At the Department of Molecular Reproduction, Development and Genetics (MRDG), how the cell functions - under normal conditions and when there is disease - is the focal point of research.
Gene expression is the process by which information in a gene is transformed into proteins, the final product that actually carries out specific functions. Depending on the kind of cell, different genes are expressed; there is no reason for a cell in the uterus to produce testosterone, for instance. Paturu Kondiah works on how genes in specific cells are turned on and off, especially by hormones like oestrogen. The goal is to investigate how gene regulation and gene expression influence disease processes.
Hormones are chemical messengers which regulate many of our behavioural and physiological activities. A particular class of hormones, made of carbohydrate chains attached with small proteins, influence reproduction and other important functions. By investigating the molecular structure of the hormones and studying the genetics behind hormone production, Rajan Dighe’s group has been looking at the possibility of making “designer” hormones to treat infertility.
R Medhamurthy’s lab researches the physiology and cell biology of the mammalian ovary, which undergoes dramatic structural and functional changes during the lifespan of a female mammal. The lab uses molecular and cellular biology tools to study ovarian changes in different mammalian model systems, including mice and even female buffaloes.
Arun Kumar’s group is broadly interested in the genetic basis of a variety of disorders - microcephaly, retinitis, anencephaly, otosclerosis, Parkinson’s and Wilson’s disease. They are especially interested in the basis of oral cancers, with the aim of finding easy ways for diagnosing the cancer, and devising strategies for therapy.
Looking at cellular processes in other organisms can provide insight into the basic principles in cell biology, genetics and evolution. Bacteria have “cryptic” genes, which are kept in the “off” mode until the cellular environment demands their expression. Why bacteria maintain these genes is an evolutionary mystery that S Mahadevan and his group are trying to solve. Vidyanand Nanjundiah studies developmental biology of amoeba which start off as free-living organisms but later aggregate and differentiate into different structures. Upendra Nongthoma employs Drosophila (fruit flies) and zebrafish as models to study muscular and neuromuscular disorders such as myopathy and muscle degeneration.
Most of our cells are programmed to perform specific functions - liver cells are different from skin cells which are different from the cells in your retina. Stem cells are those in which the programming has not taken place - they are capable of differentiating into any kind of cell. We have these cells in our bone marrow, and in the umbilical cord just after birth. Annaporni Rangarajan’s lab works on these cells, especially the ones that are cancerous - they are found inside cancerous tissue, and can give rise to all cell types found in a particular cancer sample. The lab is trying to find out the mechanisms that control the ability of stem cells to divide and yet remain unspecialised.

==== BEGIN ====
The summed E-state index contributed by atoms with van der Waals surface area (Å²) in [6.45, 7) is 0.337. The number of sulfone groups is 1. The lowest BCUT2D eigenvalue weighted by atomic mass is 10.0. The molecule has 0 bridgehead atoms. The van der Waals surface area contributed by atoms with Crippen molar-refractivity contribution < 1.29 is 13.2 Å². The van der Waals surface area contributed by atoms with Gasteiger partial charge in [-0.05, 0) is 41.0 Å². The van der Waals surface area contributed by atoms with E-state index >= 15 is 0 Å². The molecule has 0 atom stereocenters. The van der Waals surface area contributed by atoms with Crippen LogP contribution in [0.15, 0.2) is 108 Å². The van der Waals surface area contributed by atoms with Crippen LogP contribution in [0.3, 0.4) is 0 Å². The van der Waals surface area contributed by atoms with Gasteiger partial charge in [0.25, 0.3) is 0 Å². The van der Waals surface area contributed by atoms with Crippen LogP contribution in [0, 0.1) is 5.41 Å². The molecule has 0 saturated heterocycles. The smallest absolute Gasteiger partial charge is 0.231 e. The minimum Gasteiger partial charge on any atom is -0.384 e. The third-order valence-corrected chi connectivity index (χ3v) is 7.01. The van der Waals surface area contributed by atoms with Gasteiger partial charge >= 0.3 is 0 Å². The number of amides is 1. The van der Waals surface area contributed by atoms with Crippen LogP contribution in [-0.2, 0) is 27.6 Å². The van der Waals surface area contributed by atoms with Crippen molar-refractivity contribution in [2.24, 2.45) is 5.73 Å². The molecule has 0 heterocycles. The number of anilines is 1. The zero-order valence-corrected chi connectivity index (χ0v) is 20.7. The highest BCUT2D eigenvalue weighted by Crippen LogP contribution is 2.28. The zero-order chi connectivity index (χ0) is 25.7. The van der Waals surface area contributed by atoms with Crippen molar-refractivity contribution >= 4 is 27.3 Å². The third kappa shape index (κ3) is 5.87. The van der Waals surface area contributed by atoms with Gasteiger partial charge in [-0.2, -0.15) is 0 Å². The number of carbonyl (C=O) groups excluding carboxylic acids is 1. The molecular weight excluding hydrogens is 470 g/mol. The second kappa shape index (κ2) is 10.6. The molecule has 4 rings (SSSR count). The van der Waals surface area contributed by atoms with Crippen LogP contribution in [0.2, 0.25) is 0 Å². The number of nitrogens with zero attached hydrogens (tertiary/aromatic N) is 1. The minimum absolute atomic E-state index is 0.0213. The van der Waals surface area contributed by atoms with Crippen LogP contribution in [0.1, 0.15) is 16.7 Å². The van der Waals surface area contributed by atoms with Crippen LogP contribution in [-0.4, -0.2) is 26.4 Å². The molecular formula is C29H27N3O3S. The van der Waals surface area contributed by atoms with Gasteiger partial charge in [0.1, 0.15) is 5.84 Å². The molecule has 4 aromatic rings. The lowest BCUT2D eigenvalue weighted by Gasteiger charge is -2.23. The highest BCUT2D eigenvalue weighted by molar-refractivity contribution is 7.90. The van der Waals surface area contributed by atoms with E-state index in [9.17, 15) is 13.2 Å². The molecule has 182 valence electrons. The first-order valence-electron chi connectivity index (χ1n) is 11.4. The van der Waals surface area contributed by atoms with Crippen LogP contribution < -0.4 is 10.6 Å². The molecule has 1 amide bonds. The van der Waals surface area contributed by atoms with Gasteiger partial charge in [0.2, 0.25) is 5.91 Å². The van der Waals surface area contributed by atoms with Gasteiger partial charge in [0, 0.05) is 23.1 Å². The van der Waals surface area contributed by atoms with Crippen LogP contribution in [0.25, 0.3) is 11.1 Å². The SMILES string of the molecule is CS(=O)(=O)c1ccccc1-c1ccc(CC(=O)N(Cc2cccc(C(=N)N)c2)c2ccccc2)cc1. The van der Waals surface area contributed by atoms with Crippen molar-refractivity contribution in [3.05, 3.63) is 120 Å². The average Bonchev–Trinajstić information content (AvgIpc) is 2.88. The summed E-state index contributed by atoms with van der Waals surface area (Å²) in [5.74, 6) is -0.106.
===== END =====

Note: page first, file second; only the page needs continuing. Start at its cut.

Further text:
Deepak Saini‘s goal is to decipher cellular signalling, a process in which biomolecules talk to one another passing on important information from external agents. Live cell imaging as well as biochemical and genetic approaches are used to study signalling in bacteria, and in multicellular organisms. This has a variety of applications: studying bacterial invasions, how a microbe communicates with a host while causing infection, formation of cancers and cell ageing. A more specific mechanism of cell signalling is the focus of Sandhya Visweshariah’s lab - the use of small molecules called cyclic nucleotides. These have an “on” form, which set off a cascade of downstream reactions, and an “off” form.
P B Seshagiri ‘s area of interest is early mammalian development. Sperm biology, development and embryos and stem cell biology are studied which have applications in the management of infertility and reproductive health.
Varsha Singh studies the role of the nervous system in regulating longevity, inborn immunity and other biological processes. She uses Caenorhabditis elegans, a 1 mm long transparent worm that lives in the soil. It has a basic nervous system, which responds to external and internal cues, like our own. More importantly, it gets killed by the same microbes that affect humans, making it a great model system to study the role of the nervous system in regulating biological processes.
Najila Arshad from Sandhya Visweshariah’s lab is co-first author of a paper published in the New England Journal of Medicine, one of the most prestigious journals medical journals in the world. A cross-country collaboration gave insight into the molecular basis of a type of diarrhoea that runs in the family - increased cell signalling in the intestines disrupts normal bowel function.
Our body regulates the number and structure of mitochondria, the “powerhouses” of the cell, based on the needs of a particular cell. Muscle cells, for instance, need more mitochondria. In a paper that appeared in the Journal of Cell Science, Mamta Rai and Prasanna Katti from Upendra Nongthomba’s lab worked with the fruit fly Drosophila to find that a particular protein triggers a gene that promotes growth of mitochondria and maintenance of muscles from the pupal stage onwards.
Though they are so small that they can’t be seen, bacteria get eaten too, by amoeba and tiny worms. A lot of them have evolved ways to avoid predators. Publishing in Proceedings of the Royal Society B, Robert Sonowal and others from S Mahadevan’s group showed that bacteria in soil degrade plant derived compounds to avoid getting eaten.